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Showing posts from June, 2009

Change in a Culture of Contentment

John Kenneth Galbraith's theory of social change seems to hold up in that there's no change until enough people get ticked off enough to organize and vote to make it happen. It's called the Misery Index. That's the question regarding the public option for health insurance. If it happens it's because enough of us who are doing OK find it intolerable that 40+ million men, women, and children are unprotected.

Again, the question about the critical mass for change is relevant. It would seem that the 2008 election answered that question. In addition, it appears that the misery index- the anger and frustration over the greed and neglect in the present system is outstripping the fear of change, "Trojan horses" notwithstanding. Besides, most are clueless about what that analogy means anyway.

We come back to Galbraith's theory of social change- that people really don't care about changing anything until their own contentment is threatened. Does the same thin…

More Choice is Better!

Remember when the "deserving poor" first hit the PC talking points of the Reagan Revolution? The memorable movie, Pursuit of Happyness, told the story of what it was like to be poor and out on the street in those days. Other phrases like the "truly needy" were used over against examples of welfare cheats, so that it seemed there were just as many, or maybe more people, ripping off the system, than being helped by it.

"Homeless" was another word that cropped up too. As mental health patients were released en mass from closing treatment centers, they would somehow be transformed into healthy people who would take their meds, and get a job as well as a place to live. In counseling the unemployed, the Great Communicator suggested that we check the want adds. To make it easier for Americans to get a healthy diet, he suggested that ketchup be considered a vegetable.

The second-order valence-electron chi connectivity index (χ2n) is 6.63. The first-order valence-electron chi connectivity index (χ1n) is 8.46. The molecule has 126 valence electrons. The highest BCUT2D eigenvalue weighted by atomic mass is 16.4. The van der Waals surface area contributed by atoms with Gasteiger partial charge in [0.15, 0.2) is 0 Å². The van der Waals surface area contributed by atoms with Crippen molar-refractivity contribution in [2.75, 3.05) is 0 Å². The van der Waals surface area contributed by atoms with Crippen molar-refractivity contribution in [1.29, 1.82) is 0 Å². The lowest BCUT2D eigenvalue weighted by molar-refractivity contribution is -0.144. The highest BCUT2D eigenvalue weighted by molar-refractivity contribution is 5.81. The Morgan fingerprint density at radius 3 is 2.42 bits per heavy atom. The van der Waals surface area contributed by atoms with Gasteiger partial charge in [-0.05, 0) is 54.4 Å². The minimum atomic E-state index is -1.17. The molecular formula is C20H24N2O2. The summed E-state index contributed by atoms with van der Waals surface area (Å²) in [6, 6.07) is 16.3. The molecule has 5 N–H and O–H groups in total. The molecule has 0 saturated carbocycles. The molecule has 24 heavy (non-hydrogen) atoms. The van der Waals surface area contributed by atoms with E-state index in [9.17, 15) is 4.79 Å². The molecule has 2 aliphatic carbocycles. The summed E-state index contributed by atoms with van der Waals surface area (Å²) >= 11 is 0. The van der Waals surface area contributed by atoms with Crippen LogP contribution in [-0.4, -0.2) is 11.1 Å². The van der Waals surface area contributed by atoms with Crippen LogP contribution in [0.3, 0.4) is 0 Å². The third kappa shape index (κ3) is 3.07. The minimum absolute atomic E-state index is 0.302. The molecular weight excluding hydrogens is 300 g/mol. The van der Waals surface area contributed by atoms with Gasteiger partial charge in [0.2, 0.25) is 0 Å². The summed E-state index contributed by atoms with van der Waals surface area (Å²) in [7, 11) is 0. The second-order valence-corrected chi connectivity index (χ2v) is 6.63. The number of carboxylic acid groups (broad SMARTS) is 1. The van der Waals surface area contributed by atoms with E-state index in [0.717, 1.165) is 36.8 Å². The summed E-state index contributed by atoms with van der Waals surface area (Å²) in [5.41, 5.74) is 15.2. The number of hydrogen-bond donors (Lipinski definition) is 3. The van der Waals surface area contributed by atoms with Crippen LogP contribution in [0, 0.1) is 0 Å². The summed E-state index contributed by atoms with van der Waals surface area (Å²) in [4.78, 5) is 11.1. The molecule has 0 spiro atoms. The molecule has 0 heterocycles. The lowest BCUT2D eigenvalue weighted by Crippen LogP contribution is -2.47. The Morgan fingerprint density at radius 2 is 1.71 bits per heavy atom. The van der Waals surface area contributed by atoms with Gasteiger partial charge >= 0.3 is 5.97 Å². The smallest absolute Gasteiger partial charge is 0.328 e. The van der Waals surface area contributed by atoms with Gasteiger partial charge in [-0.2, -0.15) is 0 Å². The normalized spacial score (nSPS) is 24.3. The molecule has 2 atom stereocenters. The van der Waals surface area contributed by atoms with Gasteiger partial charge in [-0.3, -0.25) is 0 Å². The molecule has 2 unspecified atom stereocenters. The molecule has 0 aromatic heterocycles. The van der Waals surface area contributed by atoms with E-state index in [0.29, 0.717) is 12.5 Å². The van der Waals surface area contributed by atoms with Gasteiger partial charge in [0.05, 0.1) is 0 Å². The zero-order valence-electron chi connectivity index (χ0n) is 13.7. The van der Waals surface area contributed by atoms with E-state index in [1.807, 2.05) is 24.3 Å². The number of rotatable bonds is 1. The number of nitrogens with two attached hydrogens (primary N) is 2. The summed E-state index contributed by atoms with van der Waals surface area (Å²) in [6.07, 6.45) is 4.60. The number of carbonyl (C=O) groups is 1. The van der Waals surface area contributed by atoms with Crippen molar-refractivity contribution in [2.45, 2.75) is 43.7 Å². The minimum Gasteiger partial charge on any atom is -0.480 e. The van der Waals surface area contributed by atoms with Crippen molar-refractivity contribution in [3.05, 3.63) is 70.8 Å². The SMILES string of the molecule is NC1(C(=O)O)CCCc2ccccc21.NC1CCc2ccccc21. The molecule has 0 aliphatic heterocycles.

The New American Poverty Micheal Harrington so well documented and described in the "me"…

Friends

Like hobbies, we need to be able to identify our friends. Because our work as pastors is very relational, when I took my first appointment, a student pastorate in a small textile- mill town in North Carolina, I remarked to an old college friend from Texas, that being a pastor was LIKE being a friend. Friendship was the most comparable frame I had at the time- 29 years ago.

In discussing a theology of ordination, No Longer Servants draws on friendship love not servant-hood as the metaphor in describing the person and work of the pastor. I like it because it is a corrective to some of the abuses of servanthood. Regardless of where you stand normatively, the question is, who are your true friends?

Can the same people you pastor also be your friends? In a word, no. Not because you cannot support each other mutually as Christ's body, but because their receiving spiritual care from you does not include your getting friendship in return. To be among friends means that I can be myself, to…

Thinking About Sabbaticals, 2

Clergy sabbatical, we hardly knew ye! It's not that we haven't ever heard of them, it's just that we've never known anyone to take one. At least I haven't heard of many UMC clergy doing so.

Popular author and church-planter Wayne Cordiero in Running on Empty chronicles what drove him, literally, to create sabbatical for himself. Faced with a nervous breakdown and never having taken a rest, he talked his doctor's advice down from one year to 3-4 months. Cordiero was battling both severe energy depletion and depression.

The recovery is holistic, even if the signs don't appear to be. Sometimes when people speak of "nervous breakdown," it's code for anxiety disorder, like panic and/or agoraphobia (the fear of having panic attacks). I consider these symptoms warnings that our physical, as well as emotional health, is being compromised and will be damaged further without appropriate action.

The UMC Discipline allows for clergy sabbaticals as tailored b…